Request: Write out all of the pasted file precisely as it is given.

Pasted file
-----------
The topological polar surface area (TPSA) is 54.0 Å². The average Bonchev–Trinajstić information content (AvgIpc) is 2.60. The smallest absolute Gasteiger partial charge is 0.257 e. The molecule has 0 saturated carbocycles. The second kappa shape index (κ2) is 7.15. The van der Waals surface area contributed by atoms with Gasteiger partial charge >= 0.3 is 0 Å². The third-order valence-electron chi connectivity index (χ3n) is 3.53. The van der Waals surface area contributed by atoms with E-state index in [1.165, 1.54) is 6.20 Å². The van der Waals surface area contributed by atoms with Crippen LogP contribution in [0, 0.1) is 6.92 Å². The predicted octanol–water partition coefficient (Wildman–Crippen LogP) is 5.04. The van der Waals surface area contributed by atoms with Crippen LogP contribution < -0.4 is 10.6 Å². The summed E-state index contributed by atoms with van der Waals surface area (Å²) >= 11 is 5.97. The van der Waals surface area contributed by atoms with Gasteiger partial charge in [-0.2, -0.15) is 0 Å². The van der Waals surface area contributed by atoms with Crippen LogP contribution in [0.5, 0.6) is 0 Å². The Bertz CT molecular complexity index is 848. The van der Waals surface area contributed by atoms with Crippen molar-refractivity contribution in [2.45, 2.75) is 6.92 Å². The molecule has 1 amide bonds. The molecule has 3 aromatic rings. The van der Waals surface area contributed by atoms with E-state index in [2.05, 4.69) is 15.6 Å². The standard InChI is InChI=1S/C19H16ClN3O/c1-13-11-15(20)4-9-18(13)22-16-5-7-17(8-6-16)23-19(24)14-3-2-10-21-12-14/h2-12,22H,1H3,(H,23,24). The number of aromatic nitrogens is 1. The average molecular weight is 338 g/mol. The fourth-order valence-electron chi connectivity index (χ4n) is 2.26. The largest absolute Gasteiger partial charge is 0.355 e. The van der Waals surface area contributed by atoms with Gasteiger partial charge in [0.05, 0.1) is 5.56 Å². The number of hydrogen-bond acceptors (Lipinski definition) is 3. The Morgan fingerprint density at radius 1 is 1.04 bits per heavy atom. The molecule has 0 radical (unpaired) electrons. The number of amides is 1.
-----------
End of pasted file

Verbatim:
The topological polar surface area (TPSA) is 54.0 Å². The average Bonchev–Trinajstić information content (AvgIpc) is 2.60. The smallest absolute Gasteiger partial charge is 0.257 e. The molecule has 0 saturated carbocycles. The second kappa shape index (κ2) is 7.15. The van der Waals surface area contributed by atoms with Gasteiger partial charge >= 0.3 is 0 Å². The third-order valence-electron chi connectivity index (χ3n) is 3.53. The van der Waals surface area contributed by atoms with E-state index in [1.165, 1.54) is 6.20 Å². The van der Waals surface area contributed by atoms with Crippen LogP contribution in [0, 0.1) is 6.92 Å². The predicted octanol–water partition coefficient (Wildman–Crippen LogP) is 5.04. The van der Waals surface area contributed by atoms with Crippen LogP contribution < -0.4 is 10.6 Å². The summed E-state index contributed by atoms with van der Waals surface area (Å²) >= 11 is 5.97. The van der Waals surface area contributed by atoms with Gasteiger partial charge in [-0.2, -0.15) is 0 Å². The van der Waals surface area contributed by atoms with Crippen LogP contribution in [0.5, 0.6) is 0 Å². The Bertz CT molecular complexity index is 848. The van der Waals surface area contributed by atoms with Crippen molar-refractivity contribution in [2.45, 2.75) is 6.92 Å². The molecule has 1 amide bonds. The molecule has 3 aromatic rings. The van der Waals surface area contributed by atoms with E-state index in [2.05, 4.69) is 15.6 Å². The standard InChI is InChI=1S/C19H16ClN3O/c1-13-11-15(20)4-9-18(13)22-16-5-7-17(8-6-16)23-19(24)14-3-2-10-21-12-14/h2-12,22H,1H3,(H,23,24). The number of aromatic nitrogens is 1. The average molecular weight is 338 g/mol. The fourth-order valence-electron chi connectivity index (χ4n) is 2.26. The largest absolute Gasteiger partial charge is 0.355 e. The van der Waals surface area contributed by atoms with Gasteiger partial charge in [0.05, 0.1) is 5.56 Å². The number of hydrogen-bond acceptors (Lipinski definition) is 3. The Morgan fingerprint density at radius 1 is 1.04 bits per heavy atom. The molecule has 0 radical (unpaired) electrons. The number of amides is 1.